Gay couple sentenced to maximum 14 years in Malawi

A judge sentenced a couple to the maximum 14 years in prison with hard labor under Malawi’s anti-gay legislation, and crowds jeered the two men as they were driven from the court house to jail Thursday.

Clearly Malawi is a land very different from our own. We’d be ignorant not to recognize that fact, first and foremost. But it’s one thing to ostracize individuals based on their sexual preference. It’s quite another to implement harsh jail sentences. Like one commenter in the articles says, will 14 years behind bars, 14 years of hard labor, truly force these men into reconsidering their sexual preference? I think not. At the same time, this country is not my own and their laws are written as such, demanding a prison sentence for acts of homosexuality. Who am I to sharply criticize a land I’m entirely unfamiliar with? Now, this doesn’t mean I wouldn’t like to, but really, it wouldn’t be right.

I can provide remarks about the ridiculous nature of those who commented on this Yahoo! article, though. The completely closed-mindedness of these people causes my stomach to turn. Among 3,400 comments, there are people quoting the Bible, noting the story of Sodom and Gomorrah, commending Malawi for being “better” than America in its judgmental ways, so on and so forth. I was so disgusted reading these comments – yet also a bit intrigued by people’s complete lack of compassion – that I had couldn’t continue my perusal. Deplorable would be a perfect term to describe many of the statements made by people who would never state them in reality, but can easily do so when concealed behind a pseudonym. How easy it is for such individuals to bravely stand behind a computer and spit out their “righteousness,” yet cower when the moment arrives to confront the topic to a gay man’s face.

Ripped from the Headlines: Vol. 5
March 25, 2010, 12:40 pm
Filed under: Ripped from the Headlines

Yet again, several months have passed since I’ve blogged about some of the headlines found throughout the Internets. And with a certain swear-word making its way onto front pages, thanks to our VP, it seems like the perfect time to take note of the news-worthy items.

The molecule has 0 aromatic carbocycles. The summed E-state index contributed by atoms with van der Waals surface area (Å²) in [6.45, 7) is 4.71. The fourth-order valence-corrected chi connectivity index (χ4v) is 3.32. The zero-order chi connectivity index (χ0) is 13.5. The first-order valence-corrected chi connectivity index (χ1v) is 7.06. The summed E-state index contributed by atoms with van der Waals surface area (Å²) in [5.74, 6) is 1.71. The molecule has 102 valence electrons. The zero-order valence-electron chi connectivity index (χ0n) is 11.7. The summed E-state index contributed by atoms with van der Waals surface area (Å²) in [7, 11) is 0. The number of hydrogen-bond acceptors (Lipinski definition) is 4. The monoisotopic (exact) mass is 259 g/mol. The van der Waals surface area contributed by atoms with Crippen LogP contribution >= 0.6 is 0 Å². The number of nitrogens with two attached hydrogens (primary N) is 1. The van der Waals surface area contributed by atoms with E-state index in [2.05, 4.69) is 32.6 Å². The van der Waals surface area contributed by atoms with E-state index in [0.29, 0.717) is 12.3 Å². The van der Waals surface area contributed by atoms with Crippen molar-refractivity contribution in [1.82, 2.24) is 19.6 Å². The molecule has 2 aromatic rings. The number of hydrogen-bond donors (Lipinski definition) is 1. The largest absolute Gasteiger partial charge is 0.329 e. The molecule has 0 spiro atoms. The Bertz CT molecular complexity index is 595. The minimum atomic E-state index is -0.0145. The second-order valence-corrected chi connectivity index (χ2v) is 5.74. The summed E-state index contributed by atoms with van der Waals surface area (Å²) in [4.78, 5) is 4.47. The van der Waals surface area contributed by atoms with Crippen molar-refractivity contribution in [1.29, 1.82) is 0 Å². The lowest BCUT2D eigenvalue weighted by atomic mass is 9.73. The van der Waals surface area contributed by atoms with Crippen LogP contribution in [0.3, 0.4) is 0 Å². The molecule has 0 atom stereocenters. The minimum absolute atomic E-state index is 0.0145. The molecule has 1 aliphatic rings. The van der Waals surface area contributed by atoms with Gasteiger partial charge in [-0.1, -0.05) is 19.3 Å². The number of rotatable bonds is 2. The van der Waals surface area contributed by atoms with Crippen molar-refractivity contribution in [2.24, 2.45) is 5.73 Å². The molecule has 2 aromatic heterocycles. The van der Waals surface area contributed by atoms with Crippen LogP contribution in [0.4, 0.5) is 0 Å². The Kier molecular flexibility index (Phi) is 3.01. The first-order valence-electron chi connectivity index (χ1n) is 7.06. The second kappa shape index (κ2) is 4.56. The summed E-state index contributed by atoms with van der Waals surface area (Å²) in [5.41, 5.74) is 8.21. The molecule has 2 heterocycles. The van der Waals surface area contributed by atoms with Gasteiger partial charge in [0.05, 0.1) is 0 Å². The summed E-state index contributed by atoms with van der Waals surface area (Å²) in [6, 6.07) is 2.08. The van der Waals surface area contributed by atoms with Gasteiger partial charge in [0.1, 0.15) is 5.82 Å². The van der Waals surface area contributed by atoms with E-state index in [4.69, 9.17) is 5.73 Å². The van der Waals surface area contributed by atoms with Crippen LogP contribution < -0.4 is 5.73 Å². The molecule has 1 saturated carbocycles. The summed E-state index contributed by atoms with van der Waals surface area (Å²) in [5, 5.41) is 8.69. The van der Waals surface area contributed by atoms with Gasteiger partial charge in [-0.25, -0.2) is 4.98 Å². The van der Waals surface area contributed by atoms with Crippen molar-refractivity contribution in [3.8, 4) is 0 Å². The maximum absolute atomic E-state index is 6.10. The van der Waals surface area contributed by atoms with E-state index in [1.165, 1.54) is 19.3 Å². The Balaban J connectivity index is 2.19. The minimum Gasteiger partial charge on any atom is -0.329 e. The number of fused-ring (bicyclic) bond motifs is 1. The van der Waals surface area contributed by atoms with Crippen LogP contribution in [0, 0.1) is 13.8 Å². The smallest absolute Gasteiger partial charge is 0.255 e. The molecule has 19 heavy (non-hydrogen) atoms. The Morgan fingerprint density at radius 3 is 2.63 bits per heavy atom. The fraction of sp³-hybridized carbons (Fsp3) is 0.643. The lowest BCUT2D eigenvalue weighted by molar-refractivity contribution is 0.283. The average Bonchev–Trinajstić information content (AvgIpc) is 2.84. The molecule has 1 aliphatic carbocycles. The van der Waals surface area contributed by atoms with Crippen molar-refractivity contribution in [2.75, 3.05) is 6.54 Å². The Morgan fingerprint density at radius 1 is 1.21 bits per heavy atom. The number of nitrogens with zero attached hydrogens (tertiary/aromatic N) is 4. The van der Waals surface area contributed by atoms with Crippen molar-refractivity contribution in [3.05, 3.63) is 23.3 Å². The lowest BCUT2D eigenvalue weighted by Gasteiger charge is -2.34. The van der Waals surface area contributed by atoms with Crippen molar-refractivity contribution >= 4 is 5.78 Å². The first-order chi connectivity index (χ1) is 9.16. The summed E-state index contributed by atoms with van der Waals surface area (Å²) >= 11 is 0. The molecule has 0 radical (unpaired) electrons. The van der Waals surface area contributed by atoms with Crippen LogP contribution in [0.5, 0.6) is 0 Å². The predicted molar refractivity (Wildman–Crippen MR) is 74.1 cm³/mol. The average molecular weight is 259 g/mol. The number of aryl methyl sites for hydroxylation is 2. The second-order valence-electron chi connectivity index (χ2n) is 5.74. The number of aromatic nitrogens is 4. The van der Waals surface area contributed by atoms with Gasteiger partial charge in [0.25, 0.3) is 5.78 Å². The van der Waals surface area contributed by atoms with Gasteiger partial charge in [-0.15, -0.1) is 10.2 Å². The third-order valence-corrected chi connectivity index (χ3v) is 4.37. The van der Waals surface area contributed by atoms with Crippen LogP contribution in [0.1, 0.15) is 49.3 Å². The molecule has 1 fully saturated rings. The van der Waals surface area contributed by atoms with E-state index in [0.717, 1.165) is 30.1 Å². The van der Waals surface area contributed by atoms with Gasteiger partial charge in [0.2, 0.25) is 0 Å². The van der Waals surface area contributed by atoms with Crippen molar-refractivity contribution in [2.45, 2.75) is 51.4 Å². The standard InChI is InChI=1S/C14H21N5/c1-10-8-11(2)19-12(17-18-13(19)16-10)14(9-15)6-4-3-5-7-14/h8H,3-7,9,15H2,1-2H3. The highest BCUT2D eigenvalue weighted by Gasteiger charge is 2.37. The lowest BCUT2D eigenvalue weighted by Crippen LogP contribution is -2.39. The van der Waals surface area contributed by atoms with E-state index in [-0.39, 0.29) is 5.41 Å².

Biden says profane faux pas was … no big deal

US Vice President Joe Biden is laughing off his protocol-busting profanity captured by microphones and relayed around the world during Tuesday’s signing ceremony for a historic health care law.

…The vice president delivered a gushing tribute to Obama at the ceremony, then told him, in a comment meant to be private “This is a big f(expletive) deal.”

And he’s right, it was “a big fucking deal!” Now, I’m not here to discuss the healthcare bill. However, I cannot believe that people are creating such a stir over one word – a word in a phrase that was intended to be private. Yet it was captured by microphones and has now found its way into your news and mine, resulting in a plethora of comments across the Internet calling Biden an “imbecile” or mocking his professional capabilities. It seems outrageous to me that rather than focusing on the healthcare-bill passage or other equally important legislation, individuals are uproariously babbling on about his use of an expletive. Here’s what I truly have to say about that: Build an f’n* bridge and get over it!

Inside Sandra Bullock’s Betrayal

In the wake of a scandal that has rocked her marriage, Sandra Bullock is quietly determining her next move, say friends.

I’m assuming you’ve heard about Sandra Bullock’s husband, Jesse James, cheating on her. If not, just head over to People.com and read a dozen different articles about it. Or meander to nearly any other news site and you’ll find at least one story about Bullock’s woes or James’ flirty ways. Haven’t we learned anything from the Tiger Woods scandal? Or even the John Edwards affair? Sometimes it’s possible to report too much on a topic, pry too much into someone’s life and personal issues, especially ones that needs to be dealt with privately among family members rather than printed across the pages by media outlets. At what point do we simply go too far? When do we say “enough is enough” and back away from news that is little more than tantalizing and provocative?